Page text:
In winter I get up at night
And dress by yellow candle-light.
In summer quite the other way, I have to go to bed by day.
I have to go to bed and see
The birds still hopping on the tree,
Or hear the grown-up people’s feet
Still going past me in the street.
And does it not seem hard to you,
When all the sky is clear and blue,
And I should like so much to play,
To have to go to bed by day?
Robert Louis Stevenson 1850 to 1894
“Read it again!” Of course, I do. We stop reading poetry to sift and swirl our fingers in a solitary patch of sand near our bench. We talk about glaciers and erosion and how small we feel next to the ravine in one of our favorite places, ACRES’ Wing Haven nature preserve in Steuben County.
Helen Swenson, who donated this topographically stunning property to ACRES, placed her art studio at the edge of this ravine. The art studio still stands there — it’s a restored cabin — and is occasionally open for events. Wing Haven not only inspired her art but also moved her to protect it forever. This area continues to inspire, including reading poems with a child.
Although we really don’t often read poetry in nature preserves, our stated purpose on this outing was to do just that. We started reading Shel Silverstein’s irresistible books outdoors to coax a reluctant, wiggly preschooler into sitting still for just a little bit. She has since blossomed into a strong reader and avid fan of poetry (although she’s still not much for sitting still).
After exploring the sand patch, we decide we need to visit the lake. Picking our way down the trail we laugh at chipmunks who chatter, scold and run away from us. After we settle in on the dock with our feet dangling in the water, my daughter wants to know about the lily pads. Why don’t they float away? We decide we need to look them up later.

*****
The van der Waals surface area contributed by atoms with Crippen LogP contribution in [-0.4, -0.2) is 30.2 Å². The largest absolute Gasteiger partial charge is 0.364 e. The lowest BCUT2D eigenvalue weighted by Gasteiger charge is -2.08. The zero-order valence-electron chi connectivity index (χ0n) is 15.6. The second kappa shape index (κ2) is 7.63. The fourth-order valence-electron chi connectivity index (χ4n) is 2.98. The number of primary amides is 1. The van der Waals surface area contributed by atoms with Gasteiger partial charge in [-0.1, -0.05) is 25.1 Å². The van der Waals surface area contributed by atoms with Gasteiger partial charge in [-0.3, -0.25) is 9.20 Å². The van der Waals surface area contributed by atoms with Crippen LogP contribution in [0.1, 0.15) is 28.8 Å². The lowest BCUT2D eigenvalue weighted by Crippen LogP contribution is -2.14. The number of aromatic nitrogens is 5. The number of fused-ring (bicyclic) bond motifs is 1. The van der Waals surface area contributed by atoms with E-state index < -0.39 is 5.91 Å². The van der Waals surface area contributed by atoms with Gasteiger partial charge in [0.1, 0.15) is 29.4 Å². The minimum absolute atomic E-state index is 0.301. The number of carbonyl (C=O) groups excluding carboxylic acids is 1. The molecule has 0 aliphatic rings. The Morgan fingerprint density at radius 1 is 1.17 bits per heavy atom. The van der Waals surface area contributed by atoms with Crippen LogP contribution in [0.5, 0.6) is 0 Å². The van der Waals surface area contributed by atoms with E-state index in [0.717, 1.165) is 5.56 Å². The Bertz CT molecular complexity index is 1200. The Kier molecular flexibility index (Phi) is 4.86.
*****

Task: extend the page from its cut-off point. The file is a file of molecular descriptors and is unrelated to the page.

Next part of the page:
It turns out we have two types of these flowers in Indiana: a yellow pond lily and a white water lily. Yellow pond lilies have heart-shaped “pads” while white water lilies have rounder ones.
The “root” part of the water lily is a potato-like structure down in the mud called a rhizome. The rhizome sends a hollow tube to the surface of the lake to form a lily pad. The lily pad does the work most leaves do — photosynthesis and respiration, going to and coming from the rhizome through a series of those hollow tubes.
Lily pads host dozens of lake inhabitants. Fish seek shade under them, dragonflies and frogs are frequent visitors. They are a food source for turtles, beavers and muskrats.
We are startled by a beaver slapping its tail on the water to express displeasure in our presence. We’re excited to catch a glimpse of it. “A beaver!” Beavers were once expatriated from Indiana, then reintroduced in 1935. This one seems settled in at the Seven Sisters’ Lakes.
June is Great Outdoors month. There are lots of ways to enjoy ACRES’ nature preserves. You can stay up a little later and enjoy these lingering summer evenings with a walk — or even a poem.